U.S. Title Series stages hydroplane, runabout races in Constantine

CONSTANTINE — The U.S. Title Series Championship Racing Association hosted hydroplane and runabout races on July 19-21 at Constantine American Legion Post 223.
Todd Brinkman, president of the association, described the two types of boats in a written statement.
“The hydro is like an airplane wing upside-down, keeping the downforce in place to allow the hydro to skim over the water, while the runabout is a boat that travels through the water. A capsule boat is a variation of the hydroplane in which the driver sits strapped in an enclosed cockpit. Many of the drivers in the open hydro’s will be lying on their stomachs while the runabout drivers will be sitting on their knees, with the throttle in their left hand and the steering wheel in the right hand. Speeds reach well over 100 mph today; engines for the most part are built in Europe and have upwards of 200 HP in the larger classes,” he said.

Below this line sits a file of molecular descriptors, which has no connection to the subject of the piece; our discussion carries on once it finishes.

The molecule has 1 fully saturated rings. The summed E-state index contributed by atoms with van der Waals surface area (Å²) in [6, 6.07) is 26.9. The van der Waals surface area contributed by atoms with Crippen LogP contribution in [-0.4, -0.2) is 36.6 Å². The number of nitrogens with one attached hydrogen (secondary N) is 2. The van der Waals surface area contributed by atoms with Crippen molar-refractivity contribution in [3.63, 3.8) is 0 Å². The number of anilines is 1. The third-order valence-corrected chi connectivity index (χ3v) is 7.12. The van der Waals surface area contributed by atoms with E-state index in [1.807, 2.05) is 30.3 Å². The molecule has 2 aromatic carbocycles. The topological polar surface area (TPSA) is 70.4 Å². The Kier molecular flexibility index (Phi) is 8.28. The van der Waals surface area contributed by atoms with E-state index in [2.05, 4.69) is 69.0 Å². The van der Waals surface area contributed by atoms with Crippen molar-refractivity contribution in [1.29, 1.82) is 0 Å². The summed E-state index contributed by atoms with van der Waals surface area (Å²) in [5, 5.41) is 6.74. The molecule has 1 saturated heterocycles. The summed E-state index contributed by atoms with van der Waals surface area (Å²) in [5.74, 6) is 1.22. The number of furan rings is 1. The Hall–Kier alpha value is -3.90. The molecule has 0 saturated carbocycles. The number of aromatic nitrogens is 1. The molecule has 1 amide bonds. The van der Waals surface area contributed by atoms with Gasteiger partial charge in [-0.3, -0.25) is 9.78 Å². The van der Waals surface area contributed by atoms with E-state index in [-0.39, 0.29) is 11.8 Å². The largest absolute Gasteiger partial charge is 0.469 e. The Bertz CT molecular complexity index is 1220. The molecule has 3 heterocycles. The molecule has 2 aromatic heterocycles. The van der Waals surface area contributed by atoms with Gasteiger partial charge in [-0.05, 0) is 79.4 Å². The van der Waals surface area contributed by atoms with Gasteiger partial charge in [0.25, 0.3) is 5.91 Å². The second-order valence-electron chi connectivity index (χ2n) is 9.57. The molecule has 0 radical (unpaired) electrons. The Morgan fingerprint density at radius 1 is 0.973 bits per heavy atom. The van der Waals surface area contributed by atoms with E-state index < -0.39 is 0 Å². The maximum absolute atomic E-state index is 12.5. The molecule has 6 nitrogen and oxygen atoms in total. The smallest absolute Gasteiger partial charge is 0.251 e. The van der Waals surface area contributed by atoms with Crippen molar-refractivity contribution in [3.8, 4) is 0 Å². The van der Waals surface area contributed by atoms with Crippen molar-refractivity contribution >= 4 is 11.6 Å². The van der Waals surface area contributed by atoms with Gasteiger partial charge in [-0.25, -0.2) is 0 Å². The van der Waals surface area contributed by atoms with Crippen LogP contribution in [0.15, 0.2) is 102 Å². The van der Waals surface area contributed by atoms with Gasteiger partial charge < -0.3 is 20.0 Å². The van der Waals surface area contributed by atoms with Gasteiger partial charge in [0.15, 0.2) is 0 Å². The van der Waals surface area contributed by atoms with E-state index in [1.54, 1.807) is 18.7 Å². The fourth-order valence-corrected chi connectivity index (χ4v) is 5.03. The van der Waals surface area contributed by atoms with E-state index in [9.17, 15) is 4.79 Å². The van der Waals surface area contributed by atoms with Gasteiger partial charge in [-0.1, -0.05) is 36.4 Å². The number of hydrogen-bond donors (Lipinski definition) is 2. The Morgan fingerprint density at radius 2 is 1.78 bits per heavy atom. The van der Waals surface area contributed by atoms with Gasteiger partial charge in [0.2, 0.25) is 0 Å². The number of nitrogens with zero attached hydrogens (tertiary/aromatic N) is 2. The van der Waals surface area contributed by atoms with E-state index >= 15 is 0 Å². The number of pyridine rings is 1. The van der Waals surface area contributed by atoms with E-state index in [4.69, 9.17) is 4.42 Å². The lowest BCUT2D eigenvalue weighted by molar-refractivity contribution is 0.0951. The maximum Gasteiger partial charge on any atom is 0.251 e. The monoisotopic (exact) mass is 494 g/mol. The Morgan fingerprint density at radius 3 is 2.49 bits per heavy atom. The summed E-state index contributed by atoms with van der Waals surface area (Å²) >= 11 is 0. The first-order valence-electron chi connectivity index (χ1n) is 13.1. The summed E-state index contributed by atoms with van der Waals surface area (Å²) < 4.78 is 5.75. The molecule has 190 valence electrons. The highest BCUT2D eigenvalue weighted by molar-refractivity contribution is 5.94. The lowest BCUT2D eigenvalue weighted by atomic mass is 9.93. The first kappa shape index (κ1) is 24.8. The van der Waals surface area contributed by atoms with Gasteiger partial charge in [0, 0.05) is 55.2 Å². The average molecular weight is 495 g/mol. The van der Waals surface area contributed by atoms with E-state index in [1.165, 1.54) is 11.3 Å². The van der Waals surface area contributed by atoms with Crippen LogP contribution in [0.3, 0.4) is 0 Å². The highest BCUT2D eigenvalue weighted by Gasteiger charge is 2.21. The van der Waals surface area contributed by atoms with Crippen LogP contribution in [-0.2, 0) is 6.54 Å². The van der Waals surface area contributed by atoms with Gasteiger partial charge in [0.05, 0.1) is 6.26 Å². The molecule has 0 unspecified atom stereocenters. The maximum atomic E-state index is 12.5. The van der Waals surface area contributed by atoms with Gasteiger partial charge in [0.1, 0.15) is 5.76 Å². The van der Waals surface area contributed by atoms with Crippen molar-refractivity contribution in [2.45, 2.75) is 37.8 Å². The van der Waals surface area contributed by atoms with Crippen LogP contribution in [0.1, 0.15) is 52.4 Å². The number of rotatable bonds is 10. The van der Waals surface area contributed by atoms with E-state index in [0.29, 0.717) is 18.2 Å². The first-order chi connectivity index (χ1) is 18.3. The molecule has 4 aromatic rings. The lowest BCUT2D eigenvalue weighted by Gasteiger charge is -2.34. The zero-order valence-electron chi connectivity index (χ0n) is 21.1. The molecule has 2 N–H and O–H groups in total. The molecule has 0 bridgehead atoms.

Brinkman said the boats are good for ecology.
“We are environmentally-friendly as the fuel we use is methanol. It is a naturally occurring, biodegradable alcohol that is present in our environment and can even be found out in space. Aeration of the water caused by rooster tails adds more oxygen to the water, which is good for fish,” he said.
Eleven-year-old Cooper Thompson from Ft. Pierce, Fla. said he is a fifth generation hydro racer.

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